A U.S. Marine helicopter crashed on a fog-shrouded hillside Saturday about one mile from a nuclear power plant, killing all seven Marines aboard, military officials said.

The CH-53D Sea Stallion crashed about 10:20 a.m. as it was crossing Shikoku Island in southern Japan shortly after Typhoon Thad swept over the area, triggering landslides that killed four people and injured 16.Police found twisted fragments of the twin-engine medium transport and seven bodies scattered on a hillside orange grove 406 miles southwest of Tokyo.

"Marine Corps officials have confirmed seven people are dead, and names are being withheld pending notification of next of kin," a Marine Corps spokeswoman said.

U.S. military investigators searched through the twisted fragments of the Marine helicopter but were unable to immediately determine a cause of the crash, said police and a Marine spokesman.

The CH-53D is not the helicopter that has been the subject on ongoing controversy about its in-flight performance. Its heavy-cargo sister ship, the three-engine CH-53E, has been involved in seven major accidents that have claimed the lives of 20 servicemen since June 1981.

But Saturday's crash, 1 mile east of the Ikata nuclear power plant, renewed concerns over the safety of nuclear plants built in areas of heavy air traffic.

Residents near the Ikata nuclear plant asked the Japanese courts to stop construction of the plant before it started because of the frequent air traffic in the area.

"It would have been a disaster if the helicopter had crashed on the plant, releasing massive amounts of radioactivity," said Shoichi Kono, chairman of a group opposed to the plant.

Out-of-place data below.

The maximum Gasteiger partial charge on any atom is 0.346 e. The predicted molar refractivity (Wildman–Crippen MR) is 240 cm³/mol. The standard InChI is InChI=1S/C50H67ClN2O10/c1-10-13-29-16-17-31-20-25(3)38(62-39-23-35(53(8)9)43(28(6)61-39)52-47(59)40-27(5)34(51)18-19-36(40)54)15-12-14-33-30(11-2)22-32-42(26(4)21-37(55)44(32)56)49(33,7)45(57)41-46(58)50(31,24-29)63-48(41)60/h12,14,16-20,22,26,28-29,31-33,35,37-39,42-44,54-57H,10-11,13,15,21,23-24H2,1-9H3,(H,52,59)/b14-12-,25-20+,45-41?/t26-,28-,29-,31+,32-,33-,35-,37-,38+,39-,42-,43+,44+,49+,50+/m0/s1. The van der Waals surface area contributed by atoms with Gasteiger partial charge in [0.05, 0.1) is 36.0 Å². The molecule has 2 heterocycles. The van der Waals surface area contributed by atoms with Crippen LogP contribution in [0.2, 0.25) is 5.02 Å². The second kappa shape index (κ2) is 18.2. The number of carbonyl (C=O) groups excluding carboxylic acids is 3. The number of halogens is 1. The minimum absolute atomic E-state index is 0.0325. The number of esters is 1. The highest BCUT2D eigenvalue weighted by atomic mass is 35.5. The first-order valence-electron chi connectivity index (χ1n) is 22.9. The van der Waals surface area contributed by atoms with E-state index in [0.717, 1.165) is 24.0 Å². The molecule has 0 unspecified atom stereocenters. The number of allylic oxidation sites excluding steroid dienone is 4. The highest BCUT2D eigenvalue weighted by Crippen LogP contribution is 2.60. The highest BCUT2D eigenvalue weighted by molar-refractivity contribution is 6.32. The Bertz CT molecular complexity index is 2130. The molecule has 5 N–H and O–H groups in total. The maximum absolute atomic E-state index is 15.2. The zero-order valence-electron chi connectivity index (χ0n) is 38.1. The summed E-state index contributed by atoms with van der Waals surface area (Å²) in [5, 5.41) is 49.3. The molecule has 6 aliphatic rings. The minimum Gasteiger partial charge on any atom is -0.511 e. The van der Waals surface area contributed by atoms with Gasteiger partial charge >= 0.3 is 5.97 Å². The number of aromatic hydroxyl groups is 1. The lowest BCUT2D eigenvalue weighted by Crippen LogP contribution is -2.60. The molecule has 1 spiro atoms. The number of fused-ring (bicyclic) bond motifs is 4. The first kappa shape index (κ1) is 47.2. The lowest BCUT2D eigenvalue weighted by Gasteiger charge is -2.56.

But the director of the facility, Kazuhiko Yamashita, said, "The plant is designed in such a way that, even if an aircraft crashes into it, the reactors will be safe."

He added flights directly over the nuclear plant are banned.

Police refused to say if the helicopter was flying in the direction of the plant at the time of the crash.

Meteorologists said visibility at the time was 50 to 60 yards because of heavy fog, and news reports said the helicopter was flying low. Police said the crew sent no distress calls prior to the crash.

The bodies were returned to the Marine Corps Air Station at Iwakuni, 25 miles west of Hiroshima, where the helicopter left at 9:50 a.m. "on a routine flight" to its home base at Marine Corps Air Station Futenma in Okinawa, Sgt. Nolan Wells said.

Wells said the helicopter was assigned to Marine Heavy Helicopter Squadron 462 of the 1st Marine Aircraft Wing.

Three years ago, 17 Marines died when their transport helicopter flying the same route crashed in heavy winds off the coast of Japan.

Typhoon Thad, which turned into a tropical depression about an hour before the helicopter crash, unleashed a downpour Friday and Saturday that flooded 900 homes and caused 156 landslides in southern Japan, the Kyodo news service reported.